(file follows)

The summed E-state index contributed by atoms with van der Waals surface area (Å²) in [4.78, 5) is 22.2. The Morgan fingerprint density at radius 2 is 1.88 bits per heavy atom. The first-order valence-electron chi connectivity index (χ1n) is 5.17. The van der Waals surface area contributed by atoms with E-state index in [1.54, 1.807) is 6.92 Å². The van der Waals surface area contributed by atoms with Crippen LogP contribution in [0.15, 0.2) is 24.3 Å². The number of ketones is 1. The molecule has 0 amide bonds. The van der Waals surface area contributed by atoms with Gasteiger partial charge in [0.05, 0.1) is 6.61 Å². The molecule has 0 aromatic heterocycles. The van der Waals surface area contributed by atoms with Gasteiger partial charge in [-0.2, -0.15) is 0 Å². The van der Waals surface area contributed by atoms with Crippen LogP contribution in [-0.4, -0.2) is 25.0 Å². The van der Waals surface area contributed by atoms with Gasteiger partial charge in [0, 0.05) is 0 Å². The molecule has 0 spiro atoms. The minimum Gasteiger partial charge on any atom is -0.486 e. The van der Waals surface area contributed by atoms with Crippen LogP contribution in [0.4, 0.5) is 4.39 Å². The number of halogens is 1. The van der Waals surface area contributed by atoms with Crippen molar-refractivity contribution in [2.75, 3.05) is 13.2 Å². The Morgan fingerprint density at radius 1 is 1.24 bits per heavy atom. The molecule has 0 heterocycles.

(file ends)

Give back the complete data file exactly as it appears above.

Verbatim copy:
The summed E-state index contributed by atoms with van der Waals surface area (Å²) in [4.78, 5) is 22.2. The Morgan fingerprint density at radius 2 is 1.88 bits per heavy atom. The first-order valence-electron chi connectivity index (χ1n) is 5.17. The van der Waals surface area contributed by atoms with E-state index in [1.54, 1.807) is 6.92 Å². The van der Waals surface area contributed by atoms with Crippen LogP contribution in [0.15, 0.2) is 24.3 Å². The number of ketones is 1. The molecule has 0 amide bonds. The van der Waals surface area contributed by atoms with Gasteiger partial charge in [0.05, 0.1) is 6.61 Å². The molecule has 0 aromatic heterocycles. The van der Waals surface area contributed by atoms with Gasteiger partial charge in [-0.2, -0.15) is 0 Å². The van der Waals surface area contributed by atoms with Crippen LogP contribution in [-0.4, -0.2) is 25.0 Å². The van der Waals surface area contributed by atoms with Gasteiger partial charge in [0, 0.05) is 0 Å². The molecule has 0 spiro atoms. The minimum Gasteiger partial charge on any atom is -0.486 e. The van der Waals surface area contributed by atoms with Crippen LogP contribution in [0.4, 0.5) is 4.39 Å². The number of halogens is 1. The van der Waals surface area contributed by atoms with Crippen molar-refractivity contribution in [2.75, 3.05) is 13.2 Å². The Morgan fingerprint density at radius 1 is 1.24 bits per heavy atom. The molecule has 0 heterocycles.